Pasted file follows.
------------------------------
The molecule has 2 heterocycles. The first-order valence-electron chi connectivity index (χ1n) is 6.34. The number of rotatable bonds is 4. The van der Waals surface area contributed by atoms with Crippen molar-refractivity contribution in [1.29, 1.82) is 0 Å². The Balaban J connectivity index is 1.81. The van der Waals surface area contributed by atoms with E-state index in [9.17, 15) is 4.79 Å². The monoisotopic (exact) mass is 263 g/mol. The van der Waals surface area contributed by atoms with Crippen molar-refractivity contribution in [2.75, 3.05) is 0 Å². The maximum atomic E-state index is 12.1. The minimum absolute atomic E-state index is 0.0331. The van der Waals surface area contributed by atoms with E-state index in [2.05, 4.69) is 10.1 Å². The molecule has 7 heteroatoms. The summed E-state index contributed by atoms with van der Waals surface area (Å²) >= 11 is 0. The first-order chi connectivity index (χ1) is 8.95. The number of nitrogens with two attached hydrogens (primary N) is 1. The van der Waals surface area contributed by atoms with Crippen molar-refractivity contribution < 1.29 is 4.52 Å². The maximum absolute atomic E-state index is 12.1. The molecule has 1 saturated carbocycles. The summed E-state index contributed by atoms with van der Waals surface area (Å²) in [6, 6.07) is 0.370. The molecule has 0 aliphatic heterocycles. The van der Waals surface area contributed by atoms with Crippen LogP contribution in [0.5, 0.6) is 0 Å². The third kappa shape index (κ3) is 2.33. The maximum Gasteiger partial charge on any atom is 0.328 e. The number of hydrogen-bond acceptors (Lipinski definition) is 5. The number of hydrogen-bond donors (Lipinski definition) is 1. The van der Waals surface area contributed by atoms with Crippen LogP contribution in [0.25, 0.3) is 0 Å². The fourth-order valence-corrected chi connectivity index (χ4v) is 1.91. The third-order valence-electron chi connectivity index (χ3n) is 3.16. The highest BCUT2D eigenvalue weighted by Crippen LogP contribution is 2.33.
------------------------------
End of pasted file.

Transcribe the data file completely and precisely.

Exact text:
The molecule has 2 heterocycles. The first-order valence-electron chi connectivity index (χ1n) is 6.34. The number of rotatable bonds is 4. The van der Waals surface area contributed by atoms with Crippen molar-refractivity contribution in [1.29, 1.82) is 0 Å². The Balaban J connectivity index is 1.81. The van der Waals surface area contributed by atoms with E-state index in [9.17, 15) is 4.79 Å². The monoisotopic (exact) mass is 263 g/mol. The van der Waals surface area contributed by atoms with Crippen molar-refractivity contribution in [2.75, 3.05) is 0 Å². The maximum atomic E-state index is 12.1. The minimum absolute atomic E-state index is 0.0331. The van der Waals surface area contributed by atoms with E-state index in [2.05, 4.69) is 10.1 Å². The molecule has 7 heteroatoms. The summed E-state index contributed by atoms with van der Waals surface area (Å²) >= 11 is 0. The first-order chi connectivity index (χ1) is 8.95. The number of nitrogens with two attached hydrogens (primary N) is 1. The van der Waals surface area contributed by atoms with Crippen molar-refractivity contribution < 1.29 is 4.52 Å². The maximum absolute atomic E-state index is 12.1. The molecule has 1 saturated carbocycles. The summed E-state index contributed by atoms with van der Waals surface area (Å²) in [6, 6.07) is 0.370. The molecule has 0 aliphatic heterocycles. The van der Waals surface area contributed by atoms with Crippen LogP contribution in [0.5, 0.6) is 0 Å². The third kappa shape index (κ3) is 2.33. The maximum Gasteiger partial charge on any atom is 0.328 e. The number of hydrogen-bond acceptors (Lipinski definition) is 5. The number of hydrogen-bond donors (Lipinski definition) is 1. The van der Waals surface area contributed by atoms with Crippen LogP contribution in [0.25, 0.3) is 0 Å². The fourth-order valence-corrected chi connectivity index (χ4v) is 1.91. The third-order valence-electron chi connectivity index (χ3n) is 3.16. The highest BCUT2D eigenvalue weighted by Crippen LogP contribution is 2.33.